On Tuesday, Nov. 16, the Menlo Park City Council voted 4-0, with Councilwoman Jen Wolosin absent, to set up a study session to discuss the details of a gas-powered leaf blower ban, including how it should be implemented, how it could be enforced, and what staff resources it would take to do so.
In 1998, Menlo Park voters split 45% for and 55% against Measure E, a referendum asking whether the city should adopt a ban on gas-powered leaf blowers.
In contrast, other nearby communities have bans on gas-powered leaf blowers: Los Altos has had one since 1991, Palo Alto's ban on them in residential areas took effect in 2005, and Portola Valley banned them in 2019 with a two-year delay in enforcement. Portola Valley also offered a leaf blower trade-in program in which residents could bring in their gas-powered leaf blowers to receive 40% of the cost of an electric blower, up to $120.
As of August, some Portola Valley residents said they've noticed that the town seems noticeably quieter since the ban took effect in January. In Atherton, officials haven't gone for a ban, but the town is conducting a pilot project to use battery-powered leaf blowers in Holbrook-Palmer Park and on public streets.
Recent state legislation pushed the issue further — on Oct. 9, Gov. Gavin Newsom signed a bill that will phase out the sale of gas-powered leaf blowers by 2024.
The legislation, authored by Menlo Park resident and state Assemblyman Marc Berman, calls on the California Air Resources Board to, by July 2022, create policies to prohibit the sale of new "small off-road engines" by 2024, a category that includes gas-powered leaf blowers, generators, pressure washers and chainsaws.
During Tuesday's discussion, about six community members spoke in favor of enacting a ban while one person raised concerns. Those in favor of the ban included two pediatric physicians in the community who talked about the harmful health effects of leaf blowers.
David Axelrod, a pediatric cardiologist at Stanford Children's Health, said there are decades of rigorous research that describe how environmental pollutants disproportionately impact children compared to adults. They breathe faster than adults, the volume of air they breathe compared to their body weight is larger, they are closer to the ground, where pollutants are more dense, and their lungs, hearts and brains are more sensitive because they are still developing, he said.
Gas-powered leaf blowers emit harmful pollutants like benzene, formaldehyde and hydrocarbons, and propel hazardous particulates from the ground into the air, such as dust, dirt, brake lining powder from vehicles and herbicides. In addition, the noise levels they produce can increase blood pressure and stress hormone levels, he said.
"It's our duty to protect our children, and one small step to put us on the right side of history," he said.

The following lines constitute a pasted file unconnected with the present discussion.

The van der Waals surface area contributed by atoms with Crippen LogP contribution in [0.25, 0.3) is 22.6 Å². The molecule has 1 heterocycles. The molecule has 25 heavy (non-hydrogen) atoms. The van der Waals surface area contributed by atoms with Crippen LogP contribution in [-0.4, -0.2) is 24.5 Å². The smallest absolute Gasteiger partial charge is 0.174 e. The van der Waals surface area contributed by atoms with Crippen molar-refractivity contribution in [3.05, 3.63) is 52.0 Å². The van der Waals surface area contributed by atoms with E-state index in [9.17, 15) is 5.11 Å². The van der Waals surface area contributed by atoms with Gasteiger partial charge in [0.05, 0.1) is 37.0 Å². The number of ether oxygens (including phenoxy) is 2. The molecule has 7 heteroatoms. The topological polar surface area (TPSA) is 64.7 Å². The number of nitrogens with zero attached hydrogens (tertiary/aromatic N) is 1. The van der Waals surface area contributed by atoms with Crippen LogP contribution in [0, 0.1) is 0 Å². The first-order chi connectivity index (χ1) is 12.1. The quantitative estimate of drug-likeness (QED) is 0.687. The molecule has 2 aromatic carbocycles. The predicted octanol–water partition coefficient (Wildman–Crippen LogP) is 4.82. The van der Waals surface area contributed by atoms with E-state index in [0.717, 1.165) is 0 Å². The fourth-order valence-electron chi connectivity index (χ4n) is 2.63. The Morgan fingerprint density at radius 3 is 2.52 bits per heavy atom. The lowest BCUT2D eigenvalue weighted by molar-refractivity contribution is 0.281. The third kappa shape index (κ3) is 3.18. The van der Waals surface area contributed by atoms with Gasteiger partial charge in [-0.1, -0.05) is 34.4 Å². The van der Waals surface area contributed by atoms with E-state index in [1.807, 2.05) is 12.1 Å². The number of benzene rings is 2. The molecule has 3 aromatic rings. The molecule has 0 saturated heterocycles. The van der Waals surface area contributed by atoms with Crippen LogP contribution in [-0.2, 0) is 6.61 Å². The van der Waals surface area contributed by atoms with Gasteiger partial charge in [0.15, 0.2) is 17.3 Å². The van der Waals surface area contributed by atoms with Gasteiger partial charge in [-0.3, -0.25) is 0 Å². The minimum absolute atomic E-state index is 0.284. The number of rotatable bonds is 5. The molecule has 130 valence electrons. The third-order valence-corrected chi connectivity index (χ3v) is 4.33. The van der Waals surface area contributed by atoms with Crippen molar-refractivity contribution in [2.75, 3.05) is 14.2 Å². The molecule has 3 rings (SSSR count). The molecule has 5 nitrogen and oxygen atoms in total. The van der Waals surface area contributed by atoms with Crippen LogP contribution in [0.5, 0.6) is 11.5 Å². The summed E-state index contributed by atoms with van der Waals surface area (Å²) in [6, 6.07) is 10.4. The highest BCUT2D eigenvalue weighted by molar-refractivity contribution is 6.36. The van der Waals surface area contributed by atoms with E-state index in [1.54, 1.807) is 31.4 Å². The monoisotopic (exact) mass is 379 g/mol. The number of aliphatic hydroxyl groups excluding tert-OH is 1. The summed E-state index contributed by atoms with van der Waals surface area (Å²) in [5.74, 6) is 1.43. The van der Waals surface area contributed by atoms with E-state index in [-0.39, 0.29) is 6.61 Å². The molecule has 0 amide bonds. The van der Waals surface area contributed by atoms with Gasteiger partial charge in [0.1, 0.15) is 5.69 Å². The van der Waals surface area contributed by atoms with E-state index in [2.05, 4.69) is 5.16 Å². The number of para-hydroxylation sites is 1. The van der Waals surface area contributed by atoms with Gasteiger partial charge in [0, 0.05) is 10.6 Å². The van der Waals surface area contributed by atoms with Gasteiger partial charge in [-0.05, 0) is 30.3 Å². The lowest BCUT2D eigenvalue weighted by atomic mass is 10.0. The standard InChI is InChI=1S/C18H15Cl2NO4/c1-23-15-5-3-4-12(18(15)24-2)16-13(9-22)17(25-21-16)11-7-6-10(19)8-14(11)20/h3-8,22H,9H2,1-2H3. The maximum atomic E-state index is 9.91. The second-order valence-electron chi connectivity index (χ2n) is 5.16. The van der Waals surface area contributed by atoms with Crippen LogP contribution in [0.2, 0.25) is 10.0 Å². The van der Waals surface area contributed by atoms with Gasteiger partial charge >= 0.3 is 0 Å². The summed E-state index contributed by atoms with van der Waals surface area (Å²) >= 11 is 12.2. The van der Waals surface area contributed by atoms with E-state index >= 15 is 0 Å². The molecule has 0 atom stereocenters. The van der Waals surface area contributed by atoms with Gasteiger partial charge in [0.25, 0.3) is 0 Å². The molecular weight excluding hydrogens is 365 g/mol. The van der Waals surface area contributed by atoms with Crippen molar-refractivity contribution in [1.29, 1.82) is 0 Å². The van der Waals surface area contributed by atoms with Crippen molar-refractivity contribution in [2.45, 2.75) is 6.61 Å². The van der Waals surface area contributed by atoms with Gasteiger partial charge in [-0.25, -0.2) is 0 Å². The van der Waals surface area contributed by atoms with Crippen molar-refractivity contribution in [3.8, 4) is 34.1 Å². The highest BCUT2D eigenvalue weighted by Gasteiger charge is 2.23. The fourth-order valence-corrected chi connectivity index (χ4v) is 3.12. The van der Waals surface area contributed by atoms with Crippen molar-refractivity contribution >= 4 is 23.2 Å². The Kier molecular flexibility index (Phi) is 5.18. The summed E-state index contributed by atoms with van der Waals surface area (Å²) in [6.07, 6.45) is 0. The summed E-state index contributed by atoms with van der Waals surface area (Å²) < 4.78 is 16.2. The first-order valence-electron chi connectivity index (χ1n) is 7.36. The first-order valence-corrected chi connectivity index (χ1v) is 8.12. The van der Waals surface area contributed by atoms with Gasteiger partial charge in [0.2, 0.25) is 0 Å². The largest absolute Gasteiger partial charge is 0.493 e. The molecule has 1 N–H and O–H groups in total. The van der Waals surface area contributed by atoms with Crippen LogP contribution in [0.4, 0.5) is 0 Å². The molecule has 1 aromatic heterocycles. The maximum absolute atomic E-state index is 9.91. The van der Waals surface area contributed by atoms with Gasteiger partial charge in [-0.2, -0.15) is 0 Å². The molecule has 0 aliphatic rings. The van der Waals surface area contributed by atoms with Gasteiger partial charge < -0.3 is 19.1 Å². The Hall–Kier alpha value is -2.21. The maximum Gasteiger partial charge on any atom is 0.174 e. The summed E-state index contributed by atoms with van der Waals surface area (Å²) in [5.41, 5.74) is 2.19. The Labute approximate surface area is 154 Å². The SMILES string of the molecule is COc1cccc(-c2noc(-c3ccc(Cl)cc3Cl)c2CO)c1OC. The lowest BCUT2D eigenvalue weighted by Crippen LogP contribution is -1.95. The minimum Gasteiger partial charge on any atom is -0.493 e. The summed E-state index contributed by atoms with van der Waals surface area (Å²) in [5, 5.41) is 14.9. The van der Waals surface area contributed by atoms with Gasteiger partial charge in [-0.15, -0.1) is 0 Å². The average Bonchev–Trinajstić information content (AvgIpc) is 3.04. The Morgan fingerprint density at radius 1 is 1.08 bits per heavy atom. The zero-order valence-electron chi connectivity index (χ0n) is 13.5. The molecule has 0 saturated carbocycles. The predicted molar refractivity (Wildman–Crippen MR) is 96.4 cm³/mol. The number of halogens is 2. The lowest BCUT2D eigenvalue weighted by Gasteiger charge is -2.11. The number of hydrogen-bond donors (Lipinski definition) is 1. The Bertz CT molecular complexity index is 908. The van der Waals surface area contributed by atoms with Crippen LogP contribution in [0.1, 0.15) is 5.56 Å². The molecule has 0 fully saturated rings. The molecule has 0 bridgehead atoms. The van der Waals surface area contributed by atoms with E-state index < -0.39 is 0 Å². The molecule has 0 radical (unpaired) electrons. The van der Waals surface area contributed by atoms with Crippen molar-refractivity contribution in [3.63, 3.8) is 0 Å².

Carlos Myers-Asencio, a 15-year-old Menlo Park resident, also supported the ban.
"Banning leaf blowers is low-hanging fruit, but its impacts are sure to be fruitful," he said.
Kathleen Daly, who runs Cafe Zoe in the Willows neighborhood, said she agreed that leaf blowers are annoying, but raised concerns about the impacts of the ban on the service workers who are tasked with maintaining the yards of Menlo Park residents. Many gardeners were out of work during at least a portion of the pandemic, and asking them to spend a significant amount of money now to swap out their tools could pose a hardship, she said.
One of the significant questions with any ordinance banning gas-powered leaf blowers is how to enforce the ban. In Palo Alto, residents have complained for years about the lack of enforcement — a problem that became worse last year when budget cuts prompted the city to cut a code enforcement officer position.
Mayor Drew Combs said he anticipated that the ordinance could require a full-time code enforcement officer.
City Manager Starla Jerome Robinson brought up other possible concerns, some of which emerged while the city was enforcing a ban on gardening services during the early days of the COVID-19 pandemic. The enforcement question brings up social equity questions, such as whether gardeners or the households who hire them should be accountable for violations. The earlier gardening ban also set certain expectations in the community that the city has the resources to provide on-demand enforcement, which it does not, she said.
Council members seemed somewhat split over the timeline for passing an ordinance. Vice Mayor Betsy Nash pushed to have the ban passed quickly.
"There's so much evidence out there that it is a health and noise hazard ... and I think that it's past time that we do implement an ordinance," she said.
"I'm supportive of the ban, but also believe we need a process that reaches out to affected stakeholders," Councilman Ray Mueller said.
Councilwoman Cecilia Taylor said she supported the ordinance as well but wanted to ensure there would be adequate public outreach, including in Spanish, to make sure people are informed about the policy.
Environmental Quality Commissioner Leah Elkins said that she had tried to reach out to the Bay Area Gardeners Association to gather feedback about the proposed ordinance but hadn't heard back.
The council's discussion of a possible leaf blower ban came up as part of a larger conversation about what the city's Environmental Quality Commission should work on over the next year. Among its other priorities are to support the city's work toward its Climate Action Plan, work on preserving the city's urban tree canopy, and pursuing other "green and sustainable initiatives."